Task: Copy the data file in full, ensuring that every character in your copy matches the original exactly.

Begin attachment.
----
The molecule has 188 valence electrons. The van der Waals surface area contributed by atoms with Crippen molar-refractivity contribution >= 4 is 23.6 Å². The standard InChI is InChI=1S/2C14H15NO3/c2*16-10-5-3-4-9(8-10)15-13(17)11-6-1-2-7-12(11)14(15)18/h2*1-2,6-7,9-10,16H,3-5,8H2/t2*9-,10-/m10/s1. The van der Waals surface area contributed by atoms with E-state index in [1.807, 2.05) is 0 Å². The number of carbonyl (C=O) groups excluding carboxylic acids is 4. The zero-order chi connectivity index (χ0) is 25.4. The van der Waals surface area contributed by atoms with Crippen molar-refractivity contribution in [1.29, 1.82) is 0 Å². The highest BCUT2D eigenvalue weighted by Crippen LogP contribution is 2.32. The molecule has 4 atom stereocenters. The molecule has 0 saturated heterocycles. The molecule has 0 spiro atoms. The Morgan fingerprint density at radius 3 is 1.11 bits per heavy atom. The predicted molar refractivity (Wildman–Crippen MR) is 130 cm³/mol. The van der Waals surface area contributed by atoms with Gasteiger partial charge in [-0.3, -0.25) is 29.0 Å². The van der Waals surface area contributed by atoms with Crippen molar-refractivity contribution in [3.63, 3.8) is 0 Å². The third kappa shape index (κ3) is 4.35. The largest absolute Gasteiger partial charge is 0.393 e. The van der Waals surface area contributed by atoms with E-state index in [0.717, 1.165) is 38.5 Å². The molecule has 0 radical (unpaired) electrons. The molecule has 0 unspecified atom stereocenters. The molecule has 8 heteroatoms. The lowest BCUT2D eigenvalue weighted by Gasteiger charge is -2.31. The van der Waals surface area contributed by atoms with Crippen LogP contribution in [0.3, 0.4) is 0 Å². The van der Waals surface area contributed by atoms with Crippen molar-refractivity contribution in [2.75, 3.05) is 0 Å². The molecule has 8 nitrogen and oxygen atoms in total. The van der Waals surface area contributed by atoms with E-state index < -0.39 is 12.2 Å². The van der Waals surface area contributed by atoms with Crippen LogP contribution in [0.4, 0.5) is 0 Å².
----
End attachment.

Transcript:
The molecule has 188 valence electrons. The van der Waals surface area contributed by atoms with Crippen molar-refractivity contribution >= 4 is 23.6 Å². The standard InChI is InChI=1S/2C14H15NO3/c2*16-10-5-3-4-9(8-10)15-13(17)11-6-1-2-7-12(11)14(15)18/h2*1-2,6-7,9-10,16H,3-5,8H2/t2*9-,10-/m10/s1. The van der Waals surface area contributed by atoms with E-state index in [1.807, 2.05) is 0 Å². The number of carbonyl (C=O) groups excluding carboxylic acids is 4. The zero-order chi connectivity index (χ0) is 25.4. The van der Waals surface area contributed by atoms with Crippen molar-refractivity contribution in [1.29, 1.82) is 0 Å². The highest BCUT2D eigenvalue weighted by Crippen LogP contribution is 2.32. The molecule has 4 atom stereocenters. The molecule has 0 saturated heterocycles. The molecule has 0 spiro atoms. The Morgan fingerprint density at radius 3 is 1.11 bits per heavy atom. The predicted molar refractivity (Wildman–Crippen MR) is 130 cm³/mol. The van der Waals surface area contributed by atoms with Gasteiger partial charge in [-0.3, -0.25) is 29.0 Å². The van der Waals surface area contributed by atoms with Crippen molar-refractivity contribution in [3.63, 3.8) is 0 Å². The third kappa shape index (κ3) is 4.35. The largest absolute Gasteiger partial charge is 0.393 e. The van der Waals surface area contributed by atoms with E-state index in [0.717, 1.165) is 38.5 Å². The molecule has 0 radical (unpaired) electrons. The molecule has 0 unspecified atom stereocenters. The molecule has 8 heteroatoms. The lowest BCUT2D eigenvalue weighted by Gasteiger charge is -2.31. The van der Waals surface area contributed by atoms with Crippen LogP contribution in [0.3, 0.4) is 0 Å². The van der Waals surface area contributed by atoms with Crippen molar-refractivity contribution in [2.75, 3.05) is 0 Å². The molecule has 8 nitrogen and oxygen atoms in total. The van der Waals surface area contributed by atoms with E-state index < -0.39 is 12.2 Å². The van der Waals surface area contributed by atoms with Crippen LogP contribution in [0.4, 0.5) is 0 Å².